In [1]: %timeit -n sum(range(1000))
23.4 µs ± 915 ns per loop (mean ± std. dev. of 7 runs, 10000 loops each)


### Profiling code execution

Now I will show how to profile how long each function call takes in a piece of code, using %prun and how long it takes line-by-line, using %lprun.

#### %prun

This command is especially useful to measure different calls inside a piece of code, we will use the following silly code to illustrate how it works:

from random import randint
from time import sleep

def sum_number(n: int, number: int) -> int:
"""Sums n and number."""
return n + number

def print_value(n: int) -> str:
"""Prints the number."""
print(f'The value is: {n}')

def random_value():
"""
Generates a random number sums 25 to it,
sleeps and prints the final value.
"""
x = randint(0, 100)
y = sum_number(x, 25)
sleep(1)
print_value(y)

In [28]: %prun random_value()
The value is: 50
13 function calls in 1.000 seconds

Ordered by: internal time

ncalls  tottime  percall  cumtime  percall filename:lineno(function)
1    1.000    1.000    1.000    1.000 {built-in method time.sleep}
1    0.000    0.000    0.000    0.000 {built-in method builtins.print}
1    0.000    0.000    1.000    1.000 {built-in method builtins.exec}
1    0.000    0.000    1.000    1.000 <ipython-input-27-5aac924200be>:10(random_value)
1    0.000    0.000    0.000    0.000 <ipython-input-27-5aac924200be>:7(print_value)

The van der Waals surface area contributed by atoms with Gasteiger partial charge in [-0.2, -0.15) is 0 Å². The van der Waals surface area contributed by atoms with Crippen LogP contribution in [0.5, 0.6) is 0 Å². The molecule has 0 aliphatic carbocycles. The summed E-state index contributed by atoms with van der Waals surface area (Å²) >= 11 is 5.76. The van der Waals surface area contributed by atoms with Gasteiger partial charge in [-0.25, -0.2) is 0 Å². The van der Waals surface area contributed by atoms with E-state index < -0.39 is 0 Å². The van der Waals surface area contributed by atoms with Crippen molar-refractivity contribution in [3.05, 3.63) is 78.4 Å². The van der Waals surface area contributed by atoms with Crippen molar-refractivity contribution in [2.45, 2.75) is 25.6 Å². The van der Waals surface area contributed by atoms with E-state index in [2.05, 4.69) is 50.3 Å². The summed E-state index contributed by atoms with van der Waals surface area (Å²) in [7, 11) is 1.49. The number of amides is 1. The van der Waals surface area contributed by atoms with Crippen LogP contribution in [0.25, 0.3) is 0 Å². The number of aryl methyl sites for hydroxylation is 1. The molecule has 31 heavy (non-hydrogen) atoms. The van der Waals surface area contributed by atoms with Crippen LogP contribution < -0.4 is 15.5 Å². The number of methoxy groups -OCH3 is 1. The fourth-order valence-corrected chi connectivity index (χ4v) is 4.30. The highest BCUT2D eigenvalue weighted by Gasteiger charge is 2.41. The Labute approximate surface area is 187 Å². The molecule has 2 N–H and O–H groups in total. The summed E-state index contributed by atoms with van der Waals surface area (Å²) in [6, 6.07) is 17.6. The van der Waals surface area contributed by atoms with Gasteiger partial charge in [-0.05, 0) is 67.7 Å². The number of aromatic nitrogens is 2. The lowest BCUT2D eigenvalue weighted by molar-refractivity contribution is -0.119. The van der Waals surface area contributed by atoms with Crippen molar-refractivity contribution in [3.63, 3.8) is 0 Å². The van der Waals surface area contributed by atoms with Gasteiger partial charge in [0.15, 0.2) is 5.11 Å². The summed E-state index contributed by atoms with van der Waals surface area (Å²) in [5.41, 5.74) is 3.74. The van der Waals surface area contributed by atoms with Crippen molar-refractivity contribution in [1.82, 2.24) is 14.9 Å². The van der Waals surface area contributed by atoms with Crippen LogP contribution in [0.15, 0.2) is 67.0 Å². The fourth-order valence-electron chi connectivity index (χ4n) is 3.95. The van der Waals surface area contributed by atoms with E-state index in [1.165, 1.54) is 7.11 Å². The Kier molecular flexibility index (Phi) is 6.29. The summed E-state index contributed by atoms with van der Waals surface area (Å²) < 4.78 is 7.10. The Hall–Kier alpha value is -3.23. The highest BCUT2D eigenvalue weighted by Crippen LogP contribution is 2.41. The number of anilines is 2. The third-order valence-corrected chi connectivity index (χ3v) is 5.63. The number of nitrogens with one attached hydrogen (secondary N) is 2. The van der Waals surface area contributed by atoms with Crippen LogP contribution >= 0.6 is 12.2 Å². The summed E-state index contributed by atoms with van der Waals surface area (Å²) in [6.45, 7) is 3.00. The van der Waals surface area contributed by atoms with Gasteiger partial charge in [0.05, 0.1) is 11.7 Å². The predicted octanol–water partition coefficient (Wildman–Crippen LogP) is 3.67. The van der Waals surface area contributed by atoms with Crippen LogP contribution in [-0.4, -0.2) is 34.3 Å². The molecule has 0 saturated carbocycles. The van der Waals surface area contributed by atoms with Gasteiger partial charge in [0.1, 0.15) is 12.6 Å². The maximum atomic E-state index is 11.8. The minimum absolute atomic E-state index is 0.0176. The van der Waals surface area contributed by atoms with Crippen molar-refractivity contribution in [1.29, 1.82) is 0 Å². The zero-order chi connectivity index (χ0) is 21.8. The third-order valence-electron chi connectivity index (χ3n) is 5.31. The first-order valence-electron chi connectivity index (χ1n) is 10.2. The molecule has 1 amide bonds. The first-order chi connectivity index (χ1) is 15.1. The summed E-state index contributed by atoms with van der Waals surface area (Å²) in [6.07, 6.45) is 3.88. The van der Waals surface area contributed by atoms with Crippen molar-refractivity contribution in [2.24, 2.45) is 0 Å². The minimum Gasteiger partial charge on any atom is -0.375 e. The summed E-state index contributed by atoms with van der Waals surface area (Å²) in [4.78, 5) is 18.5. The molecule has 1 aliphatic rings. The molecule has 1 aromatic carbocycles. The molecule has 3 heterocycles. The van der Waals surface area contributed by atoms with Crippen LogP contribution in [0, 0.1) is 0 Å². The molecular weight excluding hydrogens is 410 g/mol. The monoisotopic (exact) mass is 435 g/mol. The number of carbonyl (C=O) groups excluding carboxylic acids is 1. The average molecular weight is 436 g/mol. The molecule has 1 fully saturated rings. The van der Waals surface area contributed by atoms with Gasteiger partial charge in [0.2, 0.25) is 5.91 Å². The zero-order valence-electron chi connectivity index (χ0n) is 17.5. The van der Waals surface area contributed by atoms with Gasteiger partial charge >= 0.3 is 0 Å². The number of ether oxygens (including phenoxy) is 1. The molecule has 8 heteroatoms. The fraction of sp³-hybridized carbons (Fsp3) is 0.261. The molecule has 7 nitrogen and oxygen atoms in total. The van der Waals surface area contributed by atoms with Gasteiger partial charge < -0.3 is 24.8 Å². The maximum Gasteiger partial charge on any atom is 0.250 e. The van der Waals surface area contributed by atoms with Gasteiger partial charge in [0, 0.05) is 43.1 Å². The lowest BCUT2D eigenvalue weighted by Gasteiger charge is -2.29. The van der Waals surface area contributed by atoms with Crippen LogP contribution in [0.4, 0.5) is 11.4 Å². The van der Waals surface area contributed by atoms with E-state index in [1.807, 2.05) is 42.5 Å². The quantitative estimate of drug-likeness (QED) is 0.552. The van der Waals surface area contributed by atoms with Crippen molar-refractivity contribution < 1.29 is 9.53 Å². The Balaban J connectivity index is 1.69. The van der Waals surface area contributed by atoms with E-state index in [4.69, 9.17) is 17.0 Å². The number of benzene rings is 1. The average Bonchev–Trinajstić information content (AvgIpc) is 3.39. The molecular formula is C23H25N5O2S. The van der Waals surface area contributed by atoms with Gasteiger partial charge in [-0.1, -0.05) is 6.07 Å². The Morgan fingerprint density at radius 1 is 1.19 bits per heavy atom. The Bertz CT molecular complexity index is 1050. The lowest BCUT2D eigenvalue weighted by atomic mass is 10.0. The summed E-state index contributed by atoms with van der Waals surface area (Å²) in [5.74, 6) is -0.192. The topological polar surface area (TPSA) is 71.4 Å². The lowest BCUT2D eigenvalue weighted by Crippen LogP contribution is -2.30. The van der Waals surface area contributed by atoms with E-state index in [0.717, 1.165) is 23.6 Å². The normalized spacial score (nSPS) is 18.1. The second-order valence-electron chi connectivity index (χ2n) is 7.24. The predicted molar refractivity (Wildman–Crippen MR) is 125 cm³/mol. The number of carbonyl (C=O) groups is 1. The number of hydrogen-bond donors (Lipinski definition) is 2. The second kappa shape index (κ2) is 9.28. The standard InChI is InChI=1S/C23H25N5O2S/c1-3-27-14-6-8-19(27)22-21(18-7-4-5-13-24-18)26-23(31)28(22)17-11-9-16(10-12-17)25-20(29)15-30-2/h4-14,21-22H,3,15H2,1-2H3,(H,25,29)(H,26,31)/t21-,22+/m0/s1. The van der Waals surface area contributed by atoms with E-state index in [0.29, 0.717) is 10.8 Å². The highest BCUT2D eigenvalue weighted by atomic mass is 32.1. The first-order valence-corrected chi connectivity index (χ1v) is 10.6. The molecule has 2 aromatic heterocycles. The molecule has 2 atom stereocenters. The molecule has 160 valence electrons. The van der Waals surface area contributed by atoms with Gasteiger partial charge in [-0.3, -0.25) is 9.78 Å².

1    0.000    0.000    0.000    0.000 random.py:223(_randbelow)
1    0.000    0.000    0.000    0.000 random.py:173(randrange)
1    0.000    0.000    0.000    0.000 {method 'bit_length' of 'int' objects}
1    0.000    0.000    0.000    0.000 random.py:217(randint)
1    0.000    0.000    0.000    0.000 {method 'getrandbits' of '_random.Random' objects}
1    0.000    0.000    0.000    0.000 <ipython-input-27-5aac924200be>:4(sum_x)
1    0.000    0.000    0.000    0.000 {method 'disable' of '_lsprof.Profiler' objects}
1    0.000    0.000    1.000    1.000 <string>:1(<module>)


#### %lprun

Will take the following hypotetical piece of code and see how it is performing line by line:

def fib(n: int) -> int:
"""Computes the Fibonacci number of n."""
if n <= 0:
return 0
elif n ==1:
return 1
return fib(n -1) + fib(n - 2)


The %lprun command takes a -f method_name parameter with the method that we want to profile, before the actual call:

In [1]: %lprun -f fib fib(10)
Timer unit: 1e-06 s

Total time: 0.00026 s
File: <ipython-input-16-5137e9254276>